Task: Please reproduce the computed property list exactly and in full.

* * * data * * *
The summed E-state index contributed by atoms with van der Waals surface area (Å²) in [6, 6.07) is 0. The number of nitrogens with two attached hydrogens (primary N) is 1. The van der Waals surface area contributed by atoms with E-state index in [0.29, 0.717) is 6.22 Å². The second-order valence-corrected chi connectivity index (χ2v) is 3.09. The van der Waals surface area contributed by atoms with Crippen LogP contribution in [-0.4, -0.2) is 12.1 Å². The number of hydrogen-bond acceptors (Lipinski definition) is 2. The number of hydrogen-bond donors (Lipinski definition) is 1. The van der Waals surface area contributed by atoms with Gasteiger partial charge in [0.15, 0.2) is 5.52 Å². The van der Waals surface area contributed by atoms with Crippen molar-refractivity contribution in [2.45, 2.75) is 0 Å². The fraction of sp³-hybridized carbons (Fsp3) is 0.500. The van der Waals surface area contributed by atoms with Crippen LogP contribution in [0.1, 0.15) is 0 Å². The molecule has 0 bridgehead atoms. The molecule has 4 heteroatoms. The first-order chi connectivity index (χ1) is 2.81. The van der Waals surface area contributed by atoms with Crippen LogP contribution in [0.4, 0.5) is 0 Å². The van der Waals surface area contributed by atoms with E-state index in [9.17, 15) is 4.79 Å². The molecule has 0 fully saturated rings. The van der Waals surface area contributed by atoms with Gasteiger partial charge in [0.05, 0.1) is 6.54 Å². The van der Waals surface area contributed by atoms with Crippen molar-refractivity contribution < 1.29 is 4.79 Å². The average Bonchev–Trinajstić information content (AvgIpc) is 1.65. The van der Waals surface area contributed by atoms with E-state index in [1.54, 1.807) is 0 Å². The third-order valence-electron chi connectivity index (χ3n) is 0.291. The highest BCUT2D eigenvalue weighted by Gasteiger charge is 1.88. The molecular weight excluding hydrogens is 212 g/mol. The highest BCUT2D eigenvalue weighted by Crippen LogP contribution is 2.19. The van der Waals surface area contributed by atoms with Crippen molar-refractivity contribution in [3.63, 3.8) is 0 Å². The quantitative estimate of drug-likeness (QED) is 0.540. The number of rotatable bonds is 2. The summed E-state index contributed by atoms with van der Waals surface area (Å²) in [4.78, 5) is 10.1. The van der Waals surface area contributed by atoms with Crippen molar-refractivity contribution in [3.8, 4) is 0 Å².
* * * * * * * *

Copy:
The summed E-state index contributed by atoms with van der Waals surface area (Å²) in [6, 6.07) is 0. The number of nitrogens with two attached hydrogens (primary N) is 1. The van der Waals surface area contributed by atoms with E-state index in [0.29, 0.717) is 6.22 Å². The second-order valence-corrected chi connectivity index (χ2v) is 3.09. The van der Waals surface area contributed by atoms with Crippen LogP contribution in [-0.4, -0.2) is 12.1 Å². The number of hydrogen-bond acceptors (Lipinski definition) is 2. The number of hydrogen-bond donors (Lipinski definition) is 1. The van der Waals surface area contributed by atoms with Gasteiger partial charge in [0.15, 0.2) is 5.52 Å². The van der Waals surface area contributed by atoms with Crippen molar-refractivity contribution in [2.45, 2.75) is 0 Å². The fraction of sp³-hybridized carbons (Fsp3) is 0.500. The van der Waals surface area contributed by atoms with Crippen LogP contribution in [0.1, 0.15) is 0 Å². The molecule has 0 bridgehead atoms. The molecule has 4 heteroatoms. The first-order chi connectivity index (χ1) is 2.81. The van der Waals surface area contributed by atoms with Crippen LogP contribution in [0.4, 0.5) is 0 Å². The van der Waals surface area contributed by atoms with E-state index in [9.17, 15) is 4.79 Å². The molecule has 0 fully saturated rings. The van der Waals surface area contributed by atoms with Gasteiger partial charge in [0.05, 0.1) is 6.54 Å². The van der Waals surface area contributed by atoms with Crippen molar-refractivity contribution < 1.29 is 4.79 Å². The average Bonchev–Trinajstić information content (AvgIpc) is 1.65. The van der Waals surface area contributed by atoms with E-state index in [1.54, 1.807) is 0 Å². The third-order valence-electron chi connectivity index (χ3n) is 0.291. The highest BCUT2D eigenvalue weighted by Gasteiger charge is 1.88. The molecular weight excluding hydrogens is 212 g/mol. The highest BCUT2D eigenvalue weighted by Crippen LogP contribution is 2.19. The van der Waals surface area contributed by atoms with Crippen molar-refractivity contribution in [3.63, 3.8) is 0 Å². The quantitative estimate of drug-likeness (QED) is 0.540. The number of rotatable bonds is 2. The summed E-state index contributed by atoms with van der Waals surface area (Å²) in [4.78, 5) is 10.1. The van der Waals surface area contributed by atoms with Crippen molar-refractivity contribution in [3.8, 4) is 0 Å².